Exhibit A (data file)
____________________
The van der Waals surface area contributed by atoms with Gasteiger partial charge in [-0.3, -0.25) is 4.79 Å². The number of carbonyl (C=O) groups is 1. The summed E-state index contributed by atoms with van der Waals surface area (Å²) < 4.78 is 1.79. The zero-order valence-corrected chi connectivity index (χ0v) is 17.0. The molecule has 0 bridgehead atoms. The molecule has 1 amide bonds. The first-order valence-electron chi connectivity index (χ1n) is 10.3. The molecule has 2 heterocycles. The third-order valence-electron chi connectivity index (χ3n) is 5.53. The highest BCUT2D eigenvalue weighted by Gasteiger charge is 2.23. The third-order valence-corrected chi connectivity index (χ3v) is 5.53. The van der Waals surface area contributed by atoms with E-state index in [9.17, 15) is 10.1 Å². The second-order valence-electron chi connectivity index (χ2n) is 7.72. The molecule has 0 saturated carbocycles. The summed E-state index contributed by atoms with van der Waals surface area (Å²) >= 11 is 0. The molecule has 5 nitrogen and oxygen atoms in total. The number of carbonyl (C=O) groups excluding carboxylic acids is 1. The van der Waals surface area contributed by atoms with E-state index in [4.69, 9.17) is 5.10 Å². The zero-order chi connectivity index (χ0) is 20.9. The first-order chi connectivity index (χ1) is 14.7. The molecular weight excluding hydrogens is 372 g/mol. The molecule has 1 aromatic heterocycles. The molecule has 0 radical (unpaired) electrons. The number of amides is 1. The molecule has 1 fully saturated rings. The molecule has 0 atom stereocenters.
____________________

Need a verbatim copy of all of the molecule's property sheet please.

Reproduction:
The van der Waals surface area contributed by atoms with Gasteiger partial charge in [-0.3, -0.25) is 4.79 Å². The number of carbonyl (C=O) groups is 1. The summed E-state index contributed by atoms with van der Waals surface area (Å²) < 4.78 is 1.79. The zero-order valence-corrected chi connectivity index (χ0v) is 17.0. The molecule has 0 bridgehead atoms. The molecule has 1 amide bonds. The first-order valence-electron chi connectivity index (χ1n) is 10.3. The molecule has 2 heterocycles. The third-order valence-electron chi connectivity index (χ3n) is 5.53. The highest BCUT2D eigenvalue weighted by Gasteiger charge is 2.23. The third-order valence-corrected chi connectivity index (χ3v) is 5.53. The van der Waals surface area contributed by atoms with E-state index in [9.17, 15) is 10.1 Å². The second-order valence-electron chi connectivity index (χ2n) is 7.72. The molecule has 0 saturated carbocycles. The summed E-state index contributed by atoms with van der Waals surface area (Å²) >= 11 is 0. The molecule has 5 nitrogen and oxygen atoms in total. The number of carbonyl (C=O) groups excluding carboxylic acids is 1. The van der Waals surface area contributed by atoms with E-state index in [4.69, 9.17) is 5.10 Å². The zero-order chi connectivity index (χ0) is 20.9. The first-order chi connectivity index (χ1) is 14.7. The molecular weight excluding hydrogens is 372 g/mol. The molecule has 1 aromatic heterocycles. The molecule has 0 radical (unpaired) electrons. The number of amides is 1. The molecule has 1 fully saturated rings. The molecule has 0 atom stereocenters.